Category: UCTV

Goldman Talkers

28277Trained in fiction with an MFA in creative writing, a young Ben Rhodes soon found himself writing foreign policy speeches — first, for a think tank and then later, for the President of the United States. He shares his colorful journey from graduate school to the White House with the 2014 graduates of the Goldman School of Public Policy at UC Berkeley.


28272For more non-fiction, check out former Obama advisor and UC Berkeley professor Michael Nacht as he recounts how he explained his career choice to his perplexed father. This, before offering thoughtful analysis on Vladimir Putin’s moves in Ukraine and the impact of new nuclear technologies.


Like these programs? Stay tuned for the late summer launch of The UC Public Policy Channel, anchored by none other than the Goldman School, home of some of the best thinkers and talkers on issues that matter.

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Conversation with GoPro Founder, Nick Woodman

28380UC San Diego Alumnus and GoPro Founder Nick Woodman turned to his wife Jill recently and asked, “Is this really happening?”

The occasion was Nick’s triumphant return to UC San Diego where he was interviewed along with Jill and former classmate Justin Wilkenfeld in front of a boisterous audience of students and GoPro fans.

Watch A Conversation with Nick Woodman and learn how Nick’s degree in Visual Arts along with his passion and perseverance led to the creation of the world’s fastest growing camera company.

Browse more programs on The Career Channel.

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Ethicists Confront Cancer: When the Professional Becomes Personal

25957In 2006, when Rebecca Dresser was diagnosed with oral cancer, her life was thrown off-balance.

As a professor of law and biomedical ethics, she had been teaching and writing for years about the complex ethical, moral, and medical challenges of dealing with life-threatening diseases such as cancer. Yet she found herself personally unprepared for the experience.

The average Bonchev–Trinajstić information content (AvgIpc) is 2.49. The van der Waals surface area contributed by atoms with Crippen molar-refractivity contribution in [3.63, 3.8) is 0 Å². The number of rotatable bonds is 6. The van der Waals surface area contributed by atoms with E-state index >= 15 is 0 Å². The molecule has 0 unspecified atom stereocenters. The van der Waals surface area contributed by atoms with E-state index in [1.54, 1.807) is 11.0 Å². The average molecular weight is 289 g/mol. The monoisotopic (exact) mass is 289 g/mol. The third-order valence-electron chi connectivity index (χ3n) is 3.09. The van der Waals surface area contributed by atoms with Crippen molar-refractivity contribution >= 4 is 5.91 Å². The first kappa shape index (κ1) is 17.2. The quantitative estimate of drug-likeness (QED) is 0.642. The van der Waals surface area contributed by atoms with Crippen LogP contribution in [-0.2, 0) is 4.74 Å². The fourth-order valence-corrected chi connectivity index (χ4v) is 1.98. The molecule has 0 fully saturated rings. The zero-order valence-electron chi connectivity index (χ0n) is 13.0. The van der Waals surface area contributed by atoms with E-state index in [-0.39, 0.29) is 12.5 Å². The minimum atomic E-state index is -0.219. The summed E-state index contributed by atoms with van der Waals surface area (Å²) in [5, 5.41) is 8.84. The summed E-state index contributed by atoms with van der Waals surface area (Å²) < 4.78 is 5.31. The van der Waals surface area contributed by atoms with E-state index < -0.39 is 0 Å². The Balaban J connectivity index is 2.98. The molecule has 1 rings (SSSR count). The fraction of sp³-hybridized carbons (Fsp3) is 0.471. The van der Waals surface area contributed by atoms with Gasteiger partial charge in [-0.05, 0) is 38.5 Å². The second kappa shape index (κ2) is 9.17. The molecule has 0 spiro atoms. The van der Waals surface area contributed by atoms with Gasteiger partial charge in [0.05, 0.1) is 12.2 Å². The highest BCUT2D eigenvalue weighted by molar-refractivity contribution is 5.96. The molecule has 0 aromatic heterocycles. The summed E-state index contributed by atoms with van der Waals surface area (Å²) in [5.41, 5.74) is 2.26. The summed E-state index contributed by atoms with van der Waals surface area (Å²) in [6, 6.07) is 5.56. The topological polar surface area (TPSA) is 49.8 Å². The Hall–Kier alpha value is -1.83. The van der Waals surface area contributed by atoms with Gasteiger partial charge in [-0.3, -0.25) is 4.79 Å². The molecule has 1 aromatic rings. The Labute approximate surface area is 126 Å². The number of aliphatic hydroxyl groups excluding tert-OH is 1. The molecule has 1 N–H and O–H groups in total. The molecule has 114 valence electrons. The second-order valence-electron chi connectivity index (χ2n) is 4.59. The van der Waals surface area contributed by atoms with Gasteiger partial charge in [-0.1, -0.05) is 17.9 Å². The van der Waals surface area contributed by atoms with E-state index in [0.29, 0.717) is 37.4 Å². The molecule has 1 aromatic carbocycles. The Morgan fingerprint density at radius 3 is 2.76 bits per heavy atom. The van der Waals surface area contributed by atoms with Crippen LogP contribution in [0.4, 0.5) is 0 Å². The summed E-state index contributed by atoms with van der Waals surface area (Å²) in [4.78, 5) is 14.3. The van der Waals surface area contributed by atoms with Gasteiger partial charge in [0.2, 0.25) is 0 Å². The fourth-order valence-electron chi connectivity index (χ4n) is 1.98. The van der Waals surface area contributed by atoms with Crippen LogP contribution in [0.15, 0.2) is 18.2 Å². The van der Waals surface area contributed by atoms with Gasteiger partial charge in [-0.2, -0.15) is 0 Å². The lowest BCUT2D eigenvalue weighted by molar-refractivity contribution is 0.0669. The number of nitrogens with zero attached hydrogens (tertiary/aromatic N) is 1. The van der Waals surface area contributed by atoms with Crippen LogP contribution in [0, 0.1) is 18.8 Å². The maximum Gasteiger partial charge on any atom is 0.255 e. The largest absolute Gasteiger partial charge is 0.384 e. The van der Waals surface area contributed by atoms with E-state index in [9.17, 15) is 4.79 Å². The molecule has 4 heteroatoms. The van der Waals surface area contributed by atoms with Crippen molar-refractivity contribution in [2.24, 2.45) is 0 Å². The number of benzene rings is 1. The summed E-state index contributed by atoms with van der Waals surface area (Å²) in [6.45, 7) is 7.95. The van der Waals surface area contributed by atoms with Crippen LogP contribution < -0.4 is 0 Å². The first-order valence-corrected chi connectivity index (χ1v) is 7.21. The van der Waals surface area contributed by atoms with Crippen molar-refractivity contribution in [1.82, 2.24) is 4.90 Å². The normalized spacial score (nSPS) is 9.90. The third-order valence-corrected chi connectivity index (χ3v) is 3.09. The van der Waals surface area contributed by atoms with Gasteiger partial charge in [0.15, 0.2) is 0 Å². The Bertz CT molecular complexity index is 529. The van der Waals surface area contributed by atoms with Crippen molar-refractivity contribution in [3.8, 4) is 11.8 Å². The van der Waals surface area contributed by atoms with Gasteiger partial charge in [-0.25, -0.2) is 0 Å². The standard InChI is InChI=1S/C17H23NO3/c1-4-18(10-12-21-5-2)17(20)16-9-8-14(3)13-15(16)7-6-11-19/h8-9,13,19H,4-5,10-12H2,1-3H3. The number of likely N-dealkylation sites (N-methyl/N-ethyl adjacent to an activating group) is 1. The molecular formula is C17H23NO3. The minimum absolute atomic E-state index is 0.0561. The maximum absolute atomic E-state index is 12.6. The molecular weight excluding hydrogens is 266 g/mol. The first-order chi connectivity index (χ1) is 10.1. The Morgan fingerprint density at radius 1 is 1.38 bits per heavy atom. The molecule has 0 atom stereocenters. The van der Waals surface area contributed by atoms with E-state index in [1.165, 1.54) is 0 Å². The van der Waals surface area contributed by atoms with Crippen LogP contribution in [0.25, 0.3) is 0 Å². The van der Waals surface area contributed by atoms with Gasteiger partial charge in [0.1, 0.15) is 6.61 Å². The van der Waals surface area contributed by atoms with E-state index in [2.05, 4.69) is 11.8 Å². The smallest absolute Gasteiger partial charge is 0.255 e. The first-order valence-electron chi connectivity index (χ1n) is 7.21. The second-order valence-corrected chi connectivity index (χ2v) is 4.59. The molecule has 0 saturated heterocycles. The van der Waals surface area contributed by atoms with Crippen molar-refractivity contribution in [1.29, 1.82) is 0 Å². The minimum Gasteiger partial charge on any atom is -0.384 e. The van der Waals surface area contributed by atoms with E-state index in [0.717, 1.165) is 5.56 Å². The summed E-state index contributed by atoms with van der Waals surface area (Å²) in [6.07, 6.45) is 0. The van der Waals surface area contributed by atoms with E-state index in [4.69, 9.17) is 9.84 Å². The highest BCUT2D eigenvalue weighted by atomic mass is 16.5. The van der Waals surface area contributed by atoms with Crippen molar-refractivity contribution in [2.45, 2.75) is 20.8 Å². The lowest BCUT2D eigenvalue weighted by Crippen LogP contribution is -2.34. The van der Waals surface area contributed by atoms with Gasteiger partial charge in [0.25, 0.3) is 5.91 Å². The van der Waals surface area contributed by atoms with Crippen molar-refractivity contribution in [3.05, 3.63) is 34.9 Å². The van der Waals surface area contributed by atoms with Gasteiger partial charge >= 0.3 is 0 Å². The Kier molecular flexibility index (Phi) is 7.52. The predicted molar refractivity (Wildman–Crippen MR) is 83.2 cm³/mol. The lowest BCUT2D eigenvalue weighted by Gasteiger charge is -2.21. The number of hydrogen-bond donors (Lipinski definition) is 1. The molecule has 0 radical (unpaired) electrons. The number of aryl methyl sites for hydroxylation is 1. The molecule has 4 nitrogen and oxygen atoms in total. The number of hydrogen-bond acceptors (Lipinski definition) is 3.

Professor Dresser, author of “Malignant: Medical Ethicists Confront Cancer,” describes her own bout with cancer and how it changed her views about medical ethics. This is the last of The “Exploring Ethics” public lecture series of 2014 focusing on cancer, as seen through the lens of Siddhartha Mukherjee’s Pulitzer Prize-winning book, “The Emperor of All Maladies.”

Watch Rebecca Dresser in Ethicists Confront Cancer: When the Professional Becomes Personal.

Explore more programs from the Emperor of All Maladies: Moving Forward Against Cancer series.

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Join In On Conversations With History

In these lively and unedited interviews, UC Berkeley’s Harry Kreisler welcomes distinguished men and women from all over the world to talk about their lives and their work. Interviews span the globe and include discussion of political, economic, military, legal, cultural, and social issues shaping our world. Harry recently competed his 500th interview, each an in-depth look at the guest’s life from childhood through to the present day. Check out the most recent additions to the UCTV archive.

1761The Warrior State: Pakistan in the
Contemporary World with T.V. Paul

T.V. Paul of McGill University discusses his new book, “The Warrior State: Pakistan in the Contemporary World.” He discusses how Pakistan’s search for parity in its relations with India is critical for understanding why it remains a warrior state mired in a strategic dilemma which subverts its hopes for development at home and security in its regional environment.


1761Leadership with Gro Harlem Brundtland
Gro Harlem Brundtland discusses of her lifelong commitment to public service at the national and international level. She traces her intellectual odyssey and recalls her many roles – Norwegian Prime Minister, Chair of Global Commission on Environment and Development, and Director General of the World Health Organization.